Depending on the severity of the violation, prison sentences may be imposed on the persons involved. Particularly in the case of deliveries of tools, machines, IT equipment or know-how, "dual use" goods can always be involved. It is therefore crucial to find precisely these needles in the haystack.

If export control regulations are violated, companies can be investigated, which can lead to serious legal consequences. Fines and sanctions can be imposed, which can of course cause enormous damage to a company's reputation and sales.

Train your departments and strengthen compliance

Um die Exportkontrolle effizient zu gewährleisten, ist es von entscheidender Bedeutung, dass Unternehmen sich umfassend über die aktuellen Regeln informieren und gegebenenfalls eine Exportlizenz beantragen. Insbesondere dann, wenn ihre Produkte unter diese Vorschriften fallen. Mit einer solchen Genehmigung ist es möglich, den Handel mit kontrollierten Gütern, Ländern oder Personen zu betreiben.

Voraussetzung hierfür ist, dass alle Auflagen erfüllt und die vorgegebenen Bedingungen eingehalten werden. Es empfiehlt sich dringend, sich mit den zuständigen Behörden und Experten in Verbindung zu setzen, um die Einhaltung der Exportkontrollvorschriften zu gewährleisten und mögliche Risiken zu minimieren.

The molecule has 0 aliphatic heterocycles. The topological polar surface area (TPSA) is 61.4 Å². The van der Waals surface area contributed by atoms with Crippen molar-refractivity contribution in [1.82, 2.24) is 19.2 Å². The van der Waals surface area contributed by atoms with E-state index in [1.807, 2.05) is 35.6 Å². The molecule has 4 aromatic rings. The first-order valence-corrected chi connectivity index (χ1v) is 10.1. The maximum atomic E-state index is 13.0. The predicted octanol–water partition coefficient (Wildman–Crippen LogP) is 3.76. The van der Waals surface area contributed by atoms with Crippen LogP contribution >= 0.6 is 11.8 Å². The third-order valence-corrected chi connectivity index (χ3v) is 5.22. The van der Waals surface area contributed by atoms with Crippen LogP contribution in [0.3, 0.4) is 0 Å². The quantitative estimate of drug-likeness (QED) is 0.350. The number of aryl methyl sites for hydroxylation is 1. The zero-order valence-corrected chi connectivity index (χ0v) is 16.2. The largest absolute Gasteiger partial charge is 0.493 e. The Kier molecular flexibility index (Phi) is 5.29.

Compliance Training

Hands-on examples:

  • In Procurement Depts: New suppliers should be carefully screened and checked against sanctions lists before entering into a business relationship.
  • In Human Resources: Applicants should be thoroughly screened before being hired.
  • In Logistics: New logistics service providers also require a thorough review.
  • In R&D: Innovative new developments should be screened for potential "dual use" capabilities.

For critical products and countries, checklists as well as one's own gut feeling (or common sense) are available as important decision-making aids. If there are uncertainties and the feeling is "I'd better ask", employees should rather ask too many questions than too few.

To ensure that your departments are well sensitized and empowered, regular compliance training for export control is a good idea. Ideally, you supplement e-learning with intranet content, contacts from the compliance team, and links to key resources.